The crowd is beside itself. Stone tells them they need to use guerilla tactics like this because the mainstream media suppresses news about the Clinton family’s crimes. It is perhaps a nice little earner too, because he tells everyone they can buy the shirts at InfoWars南京夜网.
Off stage, Stone dresses before he submits to photos with the fans.
Afterwards we wander a little way up the hill towards the Russell Building, home to offices of US senators, to talk more.
Asked if the Trump campaign has been guided by a strategy or a philosophy he says: “This is not my campaign or the campaign I would have run – I have been as supportive of the campaign as I can at all times and when I can’t … I prefer to keep my mouth shut.
“But any way you measure it Trump is on the cusp of winning this race, he is very definitely in the hunt and I think the late momentum is with him, so before we do a post-mortem on the campaign let’s see how it comes out.”
Asked if unforced errors frustrated him, Stone replied: “It’s his name, it’s largely his money, it’s his reputation, he is entitled to do it his way.”
Roger Stone walks off stage on the first day of the Republican National Convention in Cleveland, where he coined the chant “lock her up!” when discussing Hillary Clinton. Photo: New York Times
Stone defends the more extreme comments of Alex Jones, who tells his listeners that the Clintons and Obama are – quite literally – working with the devil.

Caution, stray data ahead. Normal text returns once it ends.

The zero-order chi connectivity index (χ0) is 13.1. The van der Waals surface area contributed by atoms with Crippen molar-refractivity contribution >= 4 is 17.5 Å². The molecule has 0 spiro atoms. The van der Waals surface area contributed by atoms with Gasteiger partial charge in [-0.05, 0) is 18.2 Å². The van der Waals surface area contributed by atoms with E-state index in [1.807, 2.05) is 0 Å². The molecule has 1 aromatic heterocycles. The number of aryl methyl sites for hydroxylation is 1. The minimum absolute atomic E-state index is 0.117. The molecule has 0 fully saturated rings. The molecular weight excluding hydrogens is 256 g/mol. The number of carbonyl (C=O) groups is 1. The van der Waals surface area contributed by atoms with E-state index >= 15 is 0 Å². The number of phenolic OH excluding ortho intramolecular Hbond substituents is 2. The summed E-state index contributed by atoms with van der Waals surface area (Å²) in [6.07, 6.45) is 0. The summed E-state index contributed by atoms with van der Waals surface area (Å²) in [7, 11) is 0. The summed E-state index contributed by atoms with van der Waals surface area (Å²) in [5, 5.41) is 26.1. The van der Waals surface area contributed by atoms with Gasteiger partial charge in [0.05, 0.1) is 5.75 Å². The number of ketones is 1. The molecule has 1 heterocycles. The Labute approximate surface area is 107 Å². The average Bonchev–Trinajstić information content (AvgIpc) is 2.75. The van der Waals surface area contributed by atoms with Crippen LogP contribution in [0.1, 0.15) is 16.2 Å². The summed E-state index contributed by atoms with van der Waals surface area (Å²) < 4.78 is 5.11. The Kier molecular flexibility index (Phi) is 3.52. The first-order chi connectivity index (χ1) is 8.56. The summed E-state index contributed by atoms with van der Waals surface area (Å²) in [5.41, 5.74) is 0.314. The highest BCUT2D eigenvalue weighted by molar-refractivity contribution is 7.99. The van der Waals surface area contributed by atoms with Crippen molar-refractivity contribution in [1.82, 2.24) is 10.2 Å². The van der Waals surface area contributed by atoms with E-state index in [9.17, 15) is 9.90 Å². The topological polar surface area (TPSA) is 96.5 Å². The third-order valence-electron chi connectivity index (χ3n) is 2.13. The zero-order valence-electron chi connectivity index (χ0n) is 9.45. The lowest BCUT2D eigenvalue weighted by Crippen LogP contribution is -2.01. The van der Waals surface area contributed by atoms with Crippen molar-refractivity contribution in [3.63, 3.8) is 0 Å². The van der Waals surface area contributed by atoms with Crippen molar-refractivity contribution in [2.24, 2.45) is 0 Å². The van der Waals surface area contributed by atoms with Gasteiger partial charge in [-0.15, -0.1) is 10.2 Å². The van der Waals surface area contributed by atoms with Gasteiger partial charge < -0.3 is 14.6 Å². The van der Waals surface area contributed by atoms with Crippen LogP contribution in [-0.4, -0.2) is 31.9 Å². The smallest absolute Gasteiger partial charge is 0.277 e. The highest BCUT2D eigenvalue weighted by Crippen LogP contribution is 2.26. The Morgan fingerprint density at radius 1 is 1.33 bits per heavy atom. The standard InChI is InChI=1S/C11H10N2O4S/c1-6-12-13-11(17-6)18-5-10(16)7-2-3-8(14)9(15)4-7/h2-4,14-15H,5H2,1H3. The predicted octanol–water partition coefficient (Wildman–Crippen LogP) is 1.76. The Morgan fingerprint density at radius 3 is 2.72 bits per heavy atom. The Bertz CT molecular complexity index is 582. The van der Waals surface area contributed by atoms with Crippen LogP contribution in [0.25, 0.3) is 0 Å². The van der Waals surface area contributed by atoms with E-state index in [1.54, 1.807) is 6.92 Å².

“I think [Jones] speaks to his constituency,” says Stone, just as in this campaign Clinton has addressed hers and Trump his, all without putting much effort into converting their opponents’ supporters. “Alex Jones is serving a purpose, he is rallying the base … as the lamestream media is losing its power.”
The problem faced by the Republican Party is thatTrump has brought extremists like Jones into the Republican fold.
“The Republican Party will not necessarily split. The hostile takeover of the party staged by Trump will continue to be a factor. The Trump people are not going to go away, and if we go back to beinga party of the country club, we will go back to losing.
“Trump has for example an appeal to white labour voters in western Pennsylvania that Mitt Romney or John McCain or even George Bush does not have, which is why Pennsylvania is in play today.” (In fact a current average of polls has Clinton leading there by 5.2 per cent.)
Asked if the Republican Party could somehow house political establishment figures like McCain and House Speaker Paul Ryan as well as this Trump “wing”, Stone said it depends on who wins. Every Republican president remakes the party in his own image, he says – and if Trump loses, the struggle goes on.
I put the phone on which I am recording our conversation away and ask him if he is enjoying the campaign.
“I’m selling a s—load of books,” says Stone.
He pauses and adds a final thought.
“You know what Gore Vidal once said? Never pass up an opportunity to have sex or appear on TV.”
He grins, looks down and thumbs his phone to life.
First appeared on The Age